Favorite quotes about music?
“Practice makes perfect”

“If you work as hard as you possibly can, it’ll all work out the way it’s supposed to.”

What do you do when not playing music?
I love exercise and go nuts if I haven’t worked out. I love pushing myself to run farther and lift more. That helps me stay sane on the road.

What are you currently working on?
I recently recorded the third album for my record label BlueLand Records. It’s titled “Mirage” and will be released June 25, 2013. It’s my Kaleidoscope quintet plus string quartet. I’m currently touring with Esperanza Spalding and planing a new trio record for this summer.


Find out more about Brian at his profile here, and on his website!

And of course be sure to check out the rest of the interviews from the interview series. Interview Series: Claire Daly

dalyWelcome to the interview series, where we get to know some of the practitioners of the big horn. Up this week is Claire Daly. If you don’t already know of Claire Daly, you probably should:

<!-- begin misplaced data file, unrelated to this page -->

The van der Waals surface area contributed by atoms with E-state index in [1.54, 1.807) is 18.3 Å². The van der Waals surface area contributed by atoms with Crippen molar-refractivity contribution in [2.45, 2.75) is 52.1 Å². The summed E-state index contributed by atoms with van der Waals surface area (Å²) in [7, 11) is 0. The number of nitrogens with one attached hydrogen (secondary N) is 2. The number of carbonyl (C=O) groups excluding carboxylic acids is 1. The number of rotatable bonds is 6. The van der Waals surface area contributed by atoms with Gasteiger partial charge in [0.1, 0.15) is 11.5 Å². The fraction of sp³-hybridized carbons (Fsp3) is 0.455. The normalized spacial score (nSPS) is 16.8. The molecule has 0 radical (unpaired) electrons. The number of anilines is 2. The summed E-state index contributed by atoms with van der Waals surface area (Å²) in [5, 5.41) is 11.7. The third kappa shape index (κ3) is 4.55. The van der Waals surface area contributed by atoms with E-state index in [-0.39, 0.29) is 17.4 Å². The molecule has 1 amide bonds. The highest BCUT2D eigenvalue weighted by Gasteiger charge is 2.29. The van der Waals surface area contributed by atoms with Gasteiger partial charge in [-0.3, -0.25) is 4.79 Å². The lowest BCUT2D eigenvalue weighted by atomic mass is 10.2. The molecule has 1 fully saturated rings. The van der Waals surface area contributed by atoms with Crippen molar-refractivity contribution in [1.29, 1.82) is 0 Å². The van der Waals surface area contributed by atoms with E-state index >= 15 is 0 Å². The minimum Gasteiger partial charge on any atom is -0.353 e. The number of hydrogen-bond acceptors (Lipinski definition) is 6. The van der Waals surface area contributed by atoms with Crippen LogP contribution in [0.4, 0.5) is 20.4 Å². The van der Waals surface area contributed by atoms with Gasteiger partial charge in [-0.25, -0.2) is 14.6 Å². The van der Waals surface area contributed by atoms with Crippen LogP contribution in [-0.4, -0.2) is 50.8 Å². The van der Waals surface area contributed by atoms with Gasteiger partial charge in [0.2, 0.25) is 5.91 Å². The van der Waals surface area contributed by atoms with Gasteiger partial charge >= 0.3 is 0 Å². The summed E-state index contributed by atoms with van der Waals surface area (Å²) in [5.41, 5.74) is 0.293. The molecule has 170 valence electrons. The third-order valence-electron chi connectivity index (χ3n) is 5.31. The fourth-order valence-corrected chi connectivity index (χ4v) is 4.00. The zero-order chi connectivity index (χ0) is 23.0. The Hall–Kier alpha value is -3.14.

“Claire Daly’s first CD as a leader, “Swing Low” (1999) is in the William Jefferson Clinton Library as a CD significant to him while in office.  She has won Downbeat Magazine “Rising Star” 8 times in 10 years.  Her most recent CD, “Baritone Monk” hit number one on the CMJ Jazz Charts, and rose to number nine on the Jazz Week Charts. It is sponsored by the North Coast Brewery, makers of Brother Thelonious Ale and all proceeds from the CD go to the Monk Institute for jazz education.  She was the Jazz Journalist Association’s Baritonist of the Year in 2005.”



Why the baritone?  Why not?  I mean, if you don’t mind hanging 20-some pounds of metal around your neck and blowing air into it for many hours of your life, why WOULDN’T you play baritone?  It makes a lot of sense to me.

How did you find your way to baritone?  I worked my way down. Started on alto as a kid. Found the bari in my 20s. Never looked back.

Low A or Low Bb?  I play low A Selmers. I had a low Bb Selmer, but it wasn’t a great horn. I think I could adjust to whatever I had to – I’ve just always had Selmers.  I am not a big equipment geek. Find something that plays and play it. My setup is a Low A Mark VI and a Jody Jazz DVNY 7* mouthpiece. I love it.  Before I got it I used a custom Phil Barone for 10 years. It was also a great piece. I have used Bari plastic reeds predominantly for over 20 years.